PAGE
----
Cream was arrested, along with Mrs. Julia A. (Abbey) Stott, who had become Cream's mistress and procured poison from Cream to do away with her husband. She turned state's evidence to avoid jail, laying the blame on Cream, which left Cream to face a murder conviction on his own. He was sentenced to life imprisonment in Joliet Prison. One night unknown persons erected a tombstone at Mr. Stott's grave which read, "Daniel Stott Died June 12, 1881 Aged 61 Years, poisoned by his wife and Dr. Cream."

Cream was released on July 31, 1891 when Governor Joseph W. Fifer commuted his sentence after Cream's brother pleaded for leniency, allegedly also bribing the authorities. Moving to London, he resumed killing (mostly prostitutes) and was soon arrested. He was hanged on 15 November, 1892.

According to the hangman, his last words were reported as being “I am Jack the...". Records show Cream was in prison at the time of the last three Ripper murders in 1888.
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Mary Kussmann's profile photo
 
I've never heard of him. Thank you for sharing this. 
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Neil Gale (Ph.D.)
owner

Photographs & History  - 
 
Hotel Planters, 19 N Clark Street, Chicago IL

Hotel Planters, Clark and Madison Streets. Designed by John O. Pridmore in 1910, this nine-story classical structure blends the architectural ideas of both Chicago construction and Beaux Arts. Columbia Burlesque theater marquee announces its show, The Flirting Widow. The burlesque house became the Clark movie theater when the hotel was renamed the Harding. Three First National Plaza is located on this site.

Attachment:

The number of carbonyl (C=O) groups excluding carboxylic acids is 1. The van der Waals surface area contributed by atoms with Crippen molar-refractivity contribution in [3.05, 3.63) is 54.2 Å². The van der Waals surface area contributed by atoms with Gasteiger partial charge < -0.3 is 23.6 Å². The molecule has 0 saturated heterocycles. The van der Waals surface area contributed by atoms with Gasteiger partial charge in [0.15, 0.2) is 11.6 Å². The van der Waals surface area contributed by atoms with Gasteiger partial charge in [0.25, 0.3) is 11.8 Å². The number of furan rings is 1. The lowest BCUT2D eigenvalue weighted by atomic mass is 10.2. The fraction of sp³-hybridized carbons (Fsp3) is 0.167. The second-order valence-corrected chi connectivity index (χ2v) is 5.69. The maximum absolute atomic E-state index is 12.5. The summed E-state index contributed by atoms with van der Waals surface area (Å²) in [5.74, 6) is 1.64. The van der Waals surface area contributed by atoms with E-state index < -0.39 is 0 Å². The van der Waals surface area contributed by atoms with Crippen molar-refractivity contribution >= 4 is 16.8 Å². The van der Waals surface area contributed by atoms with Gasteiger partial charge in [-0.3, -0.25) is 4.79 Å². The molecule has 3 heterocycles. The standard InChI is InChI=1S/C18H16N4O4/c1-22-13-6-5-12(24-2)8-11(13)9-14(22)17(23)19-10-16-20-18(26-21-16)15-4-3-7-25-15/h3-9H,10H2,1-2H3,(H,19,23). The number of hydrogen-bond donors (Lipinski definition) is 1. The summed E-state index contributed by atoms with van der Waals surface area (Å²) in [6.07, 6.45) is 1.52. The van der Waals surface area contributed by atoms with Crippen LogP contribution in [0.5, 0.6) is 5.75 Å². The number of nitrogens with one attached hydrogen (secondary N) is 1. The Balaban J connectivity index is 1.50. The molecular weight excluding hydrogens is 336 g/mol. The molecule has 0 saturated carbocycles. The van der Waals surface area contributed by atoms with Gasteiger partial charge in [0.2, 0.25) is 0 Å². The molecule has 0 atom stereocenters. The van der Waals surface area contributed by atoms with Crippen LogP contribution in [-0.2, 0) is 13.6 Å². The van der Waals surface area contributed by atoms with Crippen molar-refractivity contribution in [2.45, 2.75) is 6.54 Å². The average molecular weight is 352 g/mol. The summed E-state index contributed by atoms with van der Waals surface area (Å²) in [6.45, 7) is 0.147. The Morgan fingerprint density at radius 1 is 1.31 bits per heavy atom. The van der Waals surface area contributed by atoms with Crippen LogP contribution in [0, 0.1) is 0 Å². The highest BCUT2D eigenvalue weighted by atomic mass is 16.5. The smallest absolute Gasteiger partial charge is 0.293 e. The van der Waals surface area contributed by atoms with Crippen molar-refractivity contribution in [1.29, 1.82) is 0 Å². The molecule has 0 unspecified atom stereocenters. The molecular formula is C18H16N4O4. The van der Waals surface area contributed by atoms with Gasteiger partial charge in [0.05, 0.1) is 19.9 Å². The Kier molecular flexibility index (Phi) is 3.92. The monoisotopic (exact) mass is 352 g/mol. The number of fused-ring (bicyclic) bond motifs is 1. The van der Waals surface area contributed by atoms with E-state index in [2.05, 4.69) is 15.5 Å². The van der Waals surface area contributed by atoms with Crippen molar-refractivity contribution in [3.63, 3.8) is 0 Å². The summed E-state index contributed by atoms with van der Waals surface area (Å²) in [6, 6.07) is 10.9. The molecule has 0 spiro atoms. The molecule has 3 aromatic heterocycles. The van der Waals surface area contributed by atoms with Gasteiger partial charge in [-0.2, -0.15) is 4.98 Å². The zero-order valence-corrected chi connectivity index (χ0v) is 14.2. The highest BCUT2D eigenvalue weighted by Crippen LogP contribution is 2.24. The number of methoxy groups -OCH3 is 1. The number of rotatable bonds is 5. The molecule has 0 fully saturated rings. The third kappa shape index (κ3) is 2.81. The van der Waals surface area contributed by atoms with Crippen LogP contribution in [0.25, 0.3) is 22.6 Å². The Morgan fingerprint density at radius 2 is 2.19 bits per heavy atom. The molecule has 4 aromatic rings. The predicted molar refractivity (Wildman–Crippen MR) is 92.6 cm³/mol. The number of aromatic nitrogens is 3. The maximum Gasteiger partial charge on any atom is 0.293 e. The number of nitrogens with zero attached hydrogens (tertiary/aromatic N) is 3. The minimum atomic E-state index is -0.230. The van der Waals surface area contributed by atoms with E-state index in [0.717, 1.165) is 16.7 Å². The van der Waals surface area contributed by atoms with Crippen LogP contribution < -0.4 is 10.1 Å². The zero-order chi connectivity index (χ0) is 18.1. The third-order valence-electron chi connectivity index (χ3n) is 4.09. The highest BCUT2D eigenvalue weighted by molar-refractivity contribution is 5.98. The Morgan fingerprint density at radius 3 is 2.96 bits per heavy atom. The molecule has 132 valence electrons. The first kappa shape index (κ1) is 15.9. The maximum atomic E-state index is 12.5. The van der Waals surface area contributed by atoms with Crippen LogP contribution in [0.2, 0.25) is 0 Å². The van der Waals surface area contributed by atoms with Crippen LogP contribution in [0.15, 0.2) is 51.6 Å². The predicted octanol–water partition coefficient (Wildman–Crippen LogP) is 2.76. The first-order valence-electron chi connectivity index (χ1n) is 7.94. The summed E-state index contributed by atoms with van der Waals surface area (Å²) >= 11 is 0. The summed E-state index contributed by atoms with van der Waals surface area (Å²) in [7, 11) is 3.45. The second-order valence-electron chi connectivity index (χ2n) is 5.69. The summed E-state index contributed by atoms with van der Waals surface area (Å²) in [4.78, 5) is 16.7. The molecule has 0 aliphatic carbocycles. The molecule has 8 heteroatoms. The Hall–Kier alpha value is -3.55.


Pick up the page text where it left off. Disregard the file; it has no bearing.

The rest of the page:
Hotel Planters Restaurant / Merrie Garden. In the early years, the Planter's restaurant was a classically inspired find-dining room that included a small orchestra pit. By 1917, the restaurant was modified. Guest ate in the Merrie Garden and were entertained by cabaret acts. In time, the room was redesigned in a medieval theme.
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Neil Gale (Ph.D.)
owner

Photographs & History  - 
 
Kline Creek Farm, West Chicago, IL

Take a step back in time. Experience what life was like on a DuPage County Farm in the 1890s. Stroll through restored farmstead structures and meet the historically-costumed interpreters operating this living-history farm using the tools and techniques of the past. Activities and events at the farm re-create the seasonal rhythms that have governed farm life for centuries.

Kline Creek Farm presents 19th-century farm activities, such as baking, canning, planting, harvesting, sheep shearing and ice cutting among other activities. The farmhouse was the center of domestic activities and today contains original artifacts and reproductions that enhance its homelike atmosphere. Depending on the time of year, staff and volunteers plant heirloom fruits and vegetables in the kitchen garden, tend to the orchard, work in the wagon shed or cure sausages in the smoke house. Percheron work horses help plant and harvest crops of corn, oats, and other small grains; and resident livestock, such as the farm’s Southdown sheep, Shorthorn and Angus cattle, and chickens, occupy the farm’s coop, barn, fold, and pastures.